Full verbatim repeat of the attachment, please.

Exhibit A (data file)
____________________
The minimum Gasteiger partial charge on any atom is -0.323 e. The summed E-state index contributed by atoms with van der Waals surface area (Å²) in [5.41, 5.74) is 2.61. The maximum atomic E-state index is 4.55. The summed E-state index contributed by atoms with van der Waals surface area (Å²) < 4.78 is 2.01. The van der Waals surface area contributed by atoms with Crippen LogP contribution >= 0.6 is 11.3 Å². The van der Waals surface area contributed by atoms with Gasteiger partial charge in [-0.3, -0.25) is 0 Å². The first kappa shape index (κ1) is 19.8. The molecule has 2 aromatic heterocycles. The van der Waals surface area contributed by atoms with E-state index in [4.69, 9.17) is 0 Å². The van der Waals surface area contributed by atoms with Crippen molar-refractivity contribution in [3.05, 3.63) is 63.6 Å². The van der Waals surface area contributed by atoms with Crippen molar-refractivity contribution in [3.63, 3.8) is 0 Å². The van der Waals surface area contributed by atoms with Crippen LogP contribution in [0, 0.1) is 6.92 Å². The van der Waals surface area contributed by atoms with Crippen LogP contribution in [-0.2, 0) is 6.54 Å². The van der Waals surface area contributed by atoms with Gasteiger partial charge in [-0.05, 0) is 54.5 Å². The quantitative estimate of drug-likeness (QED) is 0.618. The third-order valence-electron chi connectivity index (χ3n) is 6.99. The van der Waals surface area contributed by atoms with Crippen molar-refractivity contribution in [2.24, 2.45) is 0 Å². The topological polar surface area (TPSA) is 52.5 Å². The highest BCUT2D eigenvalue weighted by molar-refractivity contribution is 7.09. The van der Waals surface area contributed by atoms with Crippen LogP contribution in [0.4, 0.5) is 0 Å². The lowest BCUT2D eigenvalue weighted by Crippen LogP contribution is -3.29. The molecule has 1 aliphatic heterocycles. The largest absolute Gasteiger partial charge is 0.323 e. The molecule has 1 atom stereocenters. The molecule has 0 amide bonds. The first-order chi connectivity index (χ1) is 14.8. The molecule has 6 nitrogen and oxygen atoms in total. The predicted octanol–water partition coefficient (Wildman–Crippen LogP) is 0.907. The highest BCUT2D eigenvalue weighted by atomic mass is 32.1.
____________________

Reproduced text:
The minimum Gasteiger partial charge on any atom is -0.323 e. The summed E-state index contributed by atoms with van der Waals surface area (Å²) in [5.41, 5.74) is 2.61. The maximum atomic E-state index is 4.55. The summed E-state index contributed by atoms with van der Waals surface area (Å²) < 4.78 is 2.01. The van der Waals surface area contributed by atoms with Crippen LogP contribution >= 0.6 is 11.3 Å². The van der Waals surface area contributed by atoms with Gasteiger partial charge in [-0.3, -0.25) is 0 Å². The first kappa shape index (κ1) is 19.8. The molecule has 2 aromatic heterocycles. The van der Waals surface area contributed by atoms with E-state index in [4.69, 9.17) is 0 Å². The van der Waals surface area contributed by atoms with Crippen molar-refractivity contribution in [3.05, 3.63) is 63.6 Å². The van der Waals surface area contributed by atoms with Crippen molar-refractivity contribution in [3.63, 3.8) is 0 Å². The van der Waals surface area contributed by atoms with Crippen LogP contribution in [0, 0.1) is 6.92 Å². The van der Waals surface area contributed by atoms with Crippen LogP contribution in [-0.2, 0) is 6.54 Å². The van der Waals surface area contributed by atoms with Gasteiger partial charge in [-0.05, 0) is 54.5 Å². The quantitative estimate of drug-likeness (QED) is 0.618. The third-order valence-electron chi connectivity index (χ3n) is 6.99. The van der Waals surface area contributed by atoms with Crippen molar-refractivity contribution in [2.24, 2.45) is 0 Å². The topological polar surface area (TPSA) is 52.5 Å². The highest BCUT2D eigenvalue weighted by molar-refractivity contribution is 7.09. The van der Waals surface area contributed by atoms with Crippen LogP contribution in [0.4, 0.5) is 0 Å². The lowest BCUT2D eigenvalue weighted by Crippen LogP contribution is -3.29. The molecule has 1 aliphatic heterocycles. The largest absolute Gasteiger partial charge is 0.323 e. The molecule has 1 atom stereocenters. The molecule has 0 amide bonds. The first-order chi connectivity index (χ1) is 14.8. The molecule has 6 nitrogen and oxygen atoms in total. The predicted octanol–water partition coefficient (Wildman–Crippen LogP) is 0.907. The highest BCUT2D eigenvalue weighted by atomic mass is 32.1.